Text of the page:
(1) "Marie in Pool", o/c, 36 x 24", 1995.
(2) "Huntington Beach at Sunset" (detail), o/c, 36 x 48", 1995.
(3) "Dog's Beach--Huntington Beach", o/c, 36 x 48", 1995.
(4) "Palm Canyon", o/c, 66 x 90", 1995.
by Marge Bulmer
(Orlando Gallery, San Fernando Valley)
Susan Clover paints a floating world that transports the viewer back to
memories of lazy vacation times. Hers is a quiet world of contemplation.
It is the good life in which the characters, free from daily conflict, daydream
their time away. We see no homelessness, no gritty urban scenes of violence,
no social comment, no unruly children or pesky teenagers splashing. There
aren't even threatening clouds warning of rough seas ahead. Where young
surfers appear, they are out of the water, carrying their boards, gazing
back at the ocean at sunset.
Obviously cognizant of her art historical background, Clover most connects to the Impressionists, concentrating on reflected light and the play of colors against one another. Like Hockney, she loves the way light patterns form in swimming pools. Like many California painters, she is seduced by the pink light at sunset and the bold mid-day light that produces vibrant color. The theatricality of her idealized vision of beautiful people living in comfort is reminiscent of Alex Katz, who uses the good life to explore formal issues.
In Palm Canyon two women in summer floppy hats and full dresses sit by the shore of a lake, one sitting casually in shallow water. They seem to be having a conversation, but the body language is not animated, and although one may wonder about the content of the exchange, the viewer is more fascinated with paint and color than narrative. Lavendar, blue, and pink swirls of water reflect the greens, yellows, and browns of tall grasses that surround the lake. Light dances off water, illuminating the figures in clear afternoon sunshine.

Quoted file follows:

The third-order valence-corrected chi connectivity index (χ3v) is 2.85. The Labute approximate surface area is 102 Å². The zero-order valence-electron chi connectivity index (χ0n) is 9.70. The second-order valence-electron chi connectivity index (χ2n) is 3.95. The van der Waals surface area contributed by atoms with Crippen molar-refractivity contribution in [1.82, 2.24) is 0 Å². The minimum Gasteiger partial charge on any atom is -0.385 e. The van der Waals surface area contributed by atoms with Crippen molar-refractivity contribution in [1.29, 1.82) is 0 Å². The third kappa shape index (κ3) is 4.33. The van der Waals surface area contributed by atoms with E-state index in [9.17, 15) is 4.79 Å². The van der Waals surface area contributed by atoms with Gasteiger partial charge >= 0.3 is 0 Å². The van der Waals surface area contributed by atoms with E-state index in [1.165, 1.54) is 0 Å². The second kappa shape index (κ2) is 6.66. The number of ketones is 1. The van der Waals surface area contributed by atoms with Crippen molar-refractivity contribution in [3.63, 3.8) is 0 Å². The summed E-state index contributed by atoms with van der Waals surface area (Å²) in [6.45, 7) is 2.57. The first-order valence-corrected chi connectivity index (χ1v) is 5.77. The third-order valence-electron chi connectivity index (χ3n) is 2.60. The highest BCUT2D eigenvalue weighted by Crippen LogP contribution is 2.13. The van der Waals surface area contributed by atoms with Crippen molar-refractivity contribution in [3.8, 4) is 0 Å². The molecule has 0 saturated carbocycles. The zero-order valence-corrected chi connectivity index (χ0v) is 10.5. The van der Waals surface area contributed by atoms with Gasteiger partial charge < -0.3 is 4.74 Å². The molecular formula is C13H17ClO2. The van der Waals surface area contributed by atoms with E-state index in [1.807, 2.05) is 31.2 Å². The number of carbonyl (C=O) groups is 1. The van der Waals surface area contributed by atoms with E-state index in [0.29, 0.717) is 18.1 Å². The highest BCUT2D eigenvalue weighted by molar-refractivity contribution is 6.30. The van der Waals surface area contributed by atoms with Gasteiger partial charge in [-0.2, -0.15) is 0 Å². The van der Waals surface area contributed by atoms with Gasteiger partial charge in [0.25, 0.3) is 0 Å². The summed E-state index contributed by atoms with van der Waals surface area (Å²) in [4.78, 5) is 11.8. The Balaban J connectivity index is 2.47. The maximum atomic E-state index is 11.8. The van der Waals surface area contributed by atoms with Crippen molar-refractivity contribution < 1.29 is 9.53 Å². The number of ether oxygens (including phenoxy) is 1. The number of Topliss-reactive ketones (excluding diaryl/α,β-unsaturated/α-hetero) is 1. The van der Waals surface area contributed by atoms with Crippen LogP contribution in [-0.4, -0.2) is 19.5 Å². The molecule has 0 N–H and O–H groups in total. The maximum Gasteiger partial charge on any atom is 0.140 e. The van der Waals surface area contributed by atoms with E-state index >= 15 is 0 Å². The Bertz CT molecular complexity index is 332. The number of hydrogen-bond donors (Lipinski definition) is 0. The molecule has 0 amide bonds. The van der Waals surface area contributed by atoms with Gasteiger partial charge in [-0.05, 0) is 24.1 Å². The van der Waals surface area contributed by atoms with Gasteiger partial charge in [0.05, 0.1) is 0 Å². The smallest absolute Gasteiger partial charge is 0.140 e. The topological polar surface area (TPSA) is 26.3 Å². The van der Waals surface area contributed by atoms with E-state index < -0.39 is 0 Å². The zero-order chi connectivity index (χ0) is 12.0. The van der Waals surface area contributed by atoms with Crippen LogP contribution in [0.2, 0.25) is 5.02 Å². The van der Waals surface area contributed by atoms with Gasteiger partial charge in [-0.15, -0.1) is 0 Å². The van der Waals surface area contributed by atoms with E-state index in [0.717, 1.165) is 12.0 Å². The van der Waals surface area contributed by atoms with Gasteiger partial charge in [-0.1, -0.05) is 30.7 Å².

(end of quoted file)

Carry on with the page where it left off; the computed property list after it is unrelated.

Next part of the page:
In Huntington Beach at Sunset a man and a woman, their backs to the viewer, stroll along the watery shore, a small dog trailing on a loose leash. A slight breeze brushes the woman's skirt, and the calm ocean reflects a strip of pink-orange sky. The step is so leisurely that the dog barely moves. The viewer feels a separation of time, placed outside, watching and remembering a personal experience. The coolness and distance coupled with the warmth of nostalgia separates the paintings from present tense and evaporates into a palimpset of memory.
In this group of paintings, the water seems to move while the figures are almost motionless. Absent from this body of work, which was more prevelant previously, are sexual overtones-no pubescent girls resting their hand on a young man's abdonen while exchanging a heated glance.
The narrative is less important, so that it is the tension of the movement of light and color against still figures that captures your attention. The mundane subject matter becomes palpable color, the figures merely structuring the composition rather than dominating.
Susan Clover is among those artists who embrace the belief that nothing can substantiate synchronous surface effects or can indicate fluid content like a painting.